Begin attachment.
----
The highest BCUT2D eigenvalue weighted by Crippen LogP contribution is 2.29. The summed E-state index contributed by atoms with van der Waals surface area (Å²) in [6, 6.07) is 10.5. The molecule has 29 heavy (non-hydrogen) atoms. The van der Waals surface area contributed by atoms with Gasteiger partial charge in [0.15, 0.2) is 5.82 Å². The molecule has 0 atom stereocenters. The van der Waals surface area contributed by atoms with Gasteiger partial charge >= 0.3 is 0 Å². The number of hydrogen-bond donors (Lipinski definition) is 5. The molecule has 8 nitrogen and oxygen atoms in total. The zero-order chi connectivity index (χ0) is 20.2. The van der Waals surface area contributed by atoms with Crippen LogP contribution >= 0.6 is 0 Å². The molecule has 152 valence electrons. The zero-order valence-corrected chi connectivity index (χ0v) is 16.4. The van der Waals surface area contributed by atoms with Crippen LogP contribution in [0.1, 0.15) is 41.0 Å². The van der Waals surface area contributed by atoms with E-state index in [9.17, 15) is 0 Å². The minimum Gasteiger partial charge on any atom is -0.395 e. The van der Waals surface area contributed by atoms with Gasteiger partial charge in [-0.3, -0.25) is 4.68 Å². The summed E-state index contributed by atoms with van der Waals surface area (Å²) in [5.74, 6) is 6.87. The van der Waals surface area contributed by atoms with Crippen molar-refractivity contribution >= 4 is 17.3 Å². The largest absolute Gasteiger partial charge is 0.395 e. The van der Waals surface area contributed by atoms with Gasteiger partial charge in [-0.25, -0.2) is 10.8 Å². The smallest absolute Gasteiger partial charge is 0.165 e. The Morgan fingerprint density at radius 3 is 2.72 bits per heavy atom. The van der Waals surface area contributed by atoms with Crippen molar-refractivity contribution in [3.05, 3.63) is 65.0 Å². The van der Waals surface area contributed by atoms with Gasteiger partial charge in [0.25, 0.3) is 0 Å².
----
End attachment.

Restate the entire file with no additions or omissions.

The highest BCUT2D eigenvalue weighted by Crippen LogP contribution is 2.29. The summed E-state index contributed by atoms with van der Waals surface area (Å²) in [6, 6.07) is 10.5. The molecule has 29 heavy (non-hydrogen) atoms. The van der Waals surface area contributed by atoms with Gasteiger partial charge in [0.15, 0.2) is 5.82 Å². The molecule has 0 atom stereocenters. The van der Waals surface area contributed by atoms with Gasteiger partial charge >= 0.3 is 0 Å². The number of hydrogen-bond donors (Lipinski definition) is 5. The molecule has 8 nitrogen and oxygen atoms in total. The zero-order chi connectivity index (χ0) is 20.2. The van der Waals surface area contributed by atoms with Crippen LogP contribution >= 0.6 is 0 Å². The molecule has 152 valence electrons. The zero-order valence-corrected chi connectivity index (χ0v) is 16.4. The van der Waals surface area contributed by atoms with Crippen LogP contribution in [0.1, 0.15) is 41.0 Å². The van der Waals surface area contributed by atoms with E-state index in [9.17, 15) is 0 Å². The minimum Gasteiger partial charge on any atom is -0.395 e. The van der Waals surface area contributed by atoms with Gasteiger partial charge in [-0.3, -0.25) is 4.68 Å². The summed E-state index contributed by atoms with van der Waals surface area (Å²) in [5.74, 6) is 6.87. The van der Waals surface area contributed by atoms with Crippen molar-refractivity contribution >= 4 is 17.3 Å². The largest absolute Gasteiger partial charge is 0.395 e. The van der Waals surface area contributed by atoms with Gasteiger partial charge in [-0.25, -0.2) is 10.8 Å². The smallest absolute Gasteiger partial charge is 0.165 e. The Morgan fingerprint density at radius 3 is 2.72 bits per heavy atom. The van der Waals surface area contributed by atoms with Crippen molar-refractivity contribution in [3.05, 3.63) is 65.0 Å². The van der Waals surface area contributed by atoms with Gasteiger partial charge in [0.25, 0.3) is 0 Å².